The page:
Jarhead author weighs in on Iraqi tilt
He's no longer wearing a 'high and tight' haircut, but Anthony Swofford still possesses the disciplined demeanor of a Marine, an experience he documents in his best-selling book, 'Jarhead: A Marine's Chronicle of the Gulf War and Other Battles.'
'Jarhead' is as much a story about the making of a young man as it is a wartime tale of a Marine sniper. With a narrative that veers between brash and vulnerable, Swofford tells of the gut-wrenching fear that war generates and calls up his own past conflicts with family and lovers.
Moments of dark humor and sharp emotion punctuate the book as Swofford recounts high-testosterone tensions within his unit and challenges the media's spin of the Gulf War as one composed of smart weapons and minimal bloodshed.
Since its March release, 'Jarhead' already is in its eighth hardcover printing, with more than 200,000 copies in print. The book's success has put Swofford, 33, on the literary front line.
The Northwest Portland resident recently took a break from working on his second book to talk about Operation Iraqi Freedom, embedded journalists and the possibility of 'Jarhead: The Movie.'
Tribune: Granted, the war in Iraq is a horrible event, but could it have come at a better time for your book?
Swofford: Well, the book's reviews certainly aren't affected by the war. But the public interest is there now, and fortunately the book can be part of the discussion.
Tribune: In 'Jarhead,' you tell stories about soldiers making fools of naive Gulf War correspondents by feeding them misinformation. What do you think of the idea of embedded journalists in this war?
Swofford: I feel like they're doing grave, important work, and that it's fine that they're there. But the television coverage does put a different kind of pressure on viewers. They have to understand that what they're seeing is produced, and it's actually only a small part of what the battle is like Ñ it's not battle.
The most interesting thing about the embedded journalists and that kind of instant access is that it amplifies the misunderstandings. If a reporter says, 'One hundred tanks are coming,' and then corrects himself by saying,'Oh, wait, it's only three tanks and a trail of dust,' people don't remember the correction.
Tribune: What were your thoughts when you learned we were taking another shot at Saddam Hussein?
Swofford: I wasn't surprised that we were back there. I think we were able to kind of put the Gulf War behind us Ñ and forget about it, to a degree Ñ because of the extreme wealth that was floating all over the place at that time. And compared to this war, the Gulf War was kind of a small footprint: It was like a size 7 shoe then, compared to a size 14 now.
I understand the impulse to want to bring Saddam Hussein in line with the U.N. resolution, but as a citizen, I'm still kind of confused and disappointed in what happened in Congress last fall, when, with the exception of dear old Sen. Byrd, people let (the process) roll over them.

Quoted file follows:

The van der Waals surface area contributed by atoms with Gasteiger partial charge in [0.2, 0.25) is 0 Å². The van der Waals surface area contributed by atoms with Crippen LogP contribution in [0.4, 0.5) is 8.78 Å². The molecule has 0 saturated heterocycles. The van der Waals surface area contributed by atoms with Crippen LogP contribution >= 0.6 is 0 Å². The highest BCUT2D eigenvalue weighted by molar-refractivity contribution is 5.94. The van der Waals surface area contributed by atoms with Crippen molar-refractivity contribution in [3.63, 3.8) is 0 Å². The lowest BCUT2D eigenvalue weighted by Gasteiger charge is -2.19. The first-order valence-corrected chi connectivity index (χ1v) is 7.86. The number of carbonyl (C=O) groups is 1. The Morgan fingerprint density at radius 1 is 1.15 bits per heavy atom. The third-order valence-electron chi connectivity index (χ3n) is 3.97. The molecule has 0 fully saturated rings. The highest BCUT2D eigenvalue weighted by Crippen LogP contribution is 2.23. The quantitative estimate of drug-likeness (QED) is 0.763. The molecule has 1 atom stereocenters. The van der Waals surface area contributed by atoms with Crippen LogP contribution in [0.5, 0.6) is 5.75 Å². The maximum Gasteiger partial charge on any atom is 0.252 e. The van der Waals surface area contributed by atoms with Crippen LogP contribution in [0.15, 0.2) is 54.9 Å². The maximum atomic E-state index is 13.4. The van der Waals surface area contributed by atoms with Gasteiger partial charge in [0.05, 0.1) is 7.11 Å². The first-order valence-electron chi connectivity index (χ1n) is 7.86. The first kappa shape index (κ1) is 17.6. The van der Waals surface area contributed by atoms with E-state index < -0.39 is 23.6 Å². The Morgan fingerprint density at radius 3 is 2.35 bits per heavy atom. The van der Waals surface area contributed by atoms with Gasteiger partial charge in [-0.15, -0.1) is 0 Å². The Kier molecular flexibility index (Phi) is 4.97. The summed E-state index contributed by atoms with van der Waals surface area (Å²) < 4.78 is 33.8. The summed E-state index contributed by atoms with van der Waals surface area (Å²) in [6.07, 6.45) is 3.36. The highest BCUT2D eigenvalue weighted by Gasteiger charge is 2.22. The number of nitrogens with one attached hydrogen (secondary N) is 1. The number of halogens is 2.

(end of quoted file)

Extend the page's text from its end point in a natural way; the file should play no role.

Tribune: What was your take on how the United States executed the first days of the war? The criticism was that we were unprepared.
Swofford: I think our troops were ready and hadn't underestimated the Iraqis. But I do think that they were unprepared for the Fedayeen and the holdouts in the towns. I was also surprised that our ground troops went in so quickly.
Tribune: Do you think that there's a different attitude toward prisoners of war than there was in the Vietnam War?
Swofford: I think the impact is greater because the prisoners' names and images are out there immediately, and CNN is on the phone with their mothers. There were also more deaths and prisoners then. Because there were fewer this time, it was easier to single them out.
Tribune: The subject of female POWs, such as Jessica Lynch, is especially tricky.
Swofford: I think the idea of a female prisoner of war is a problem for us; it affects the national psyche differently. I think women should be allowed to go to war, but the Marine Corps will never allow women in fighting holes with men.
Tribune: Have these two wars changed what it means to be a Marine?
Swofford: I think the Marines fight the way that they always have. But Marines have always been very savvy with the media. In the Gulf War, we were the first to get reporters out of the battle and back to Riyadh, so the first tape that the world saw was of Marines fighting.
Tribune: You don't have children, but if you had a son, would you encourage him to join the service?
Swofford: No, I wouldn't want him to join the Marine Corps. But I guess if for some reason he decided to join, I'd have to support him.
Tribune: What do you think you'd be doing now if you hadn't joined the Marines?
Swofford: I'd still be writing. I started writing in college right after the war and then attended the University of Iowa Writers' Workshop, where I got to spend my days writing and reading. I'm a professor at Lewis & Clark College now and will start teaching at Saint Mary's College of California (in the Bay Area) this fall.
Tribune: You're working on a novel now. What's tougher: fiction or an autobiography?
Swofford: They're both hard; making a good sentence is hard. It took me a year to write 'Jarhead,' and it was like living the experience again. It took longer to write it than to fight the war.
Tribune: What's your favorite war movie?
Swofford: I like a 1960 movie 'Hell to Eternity.' It's based on a true story about a Caucasian boy raised by a Japanese family, who's called up to fight in World War II.
Tribune: What are the chances that 'Jarhead' will be made into a movie?
Swofford: I've already turned one offer down; it needs to be the right person (to direct).
Tribune: Oliver Stone Ñ and a Baldwin brother to star?
Swofford: (Laughing) It could happen.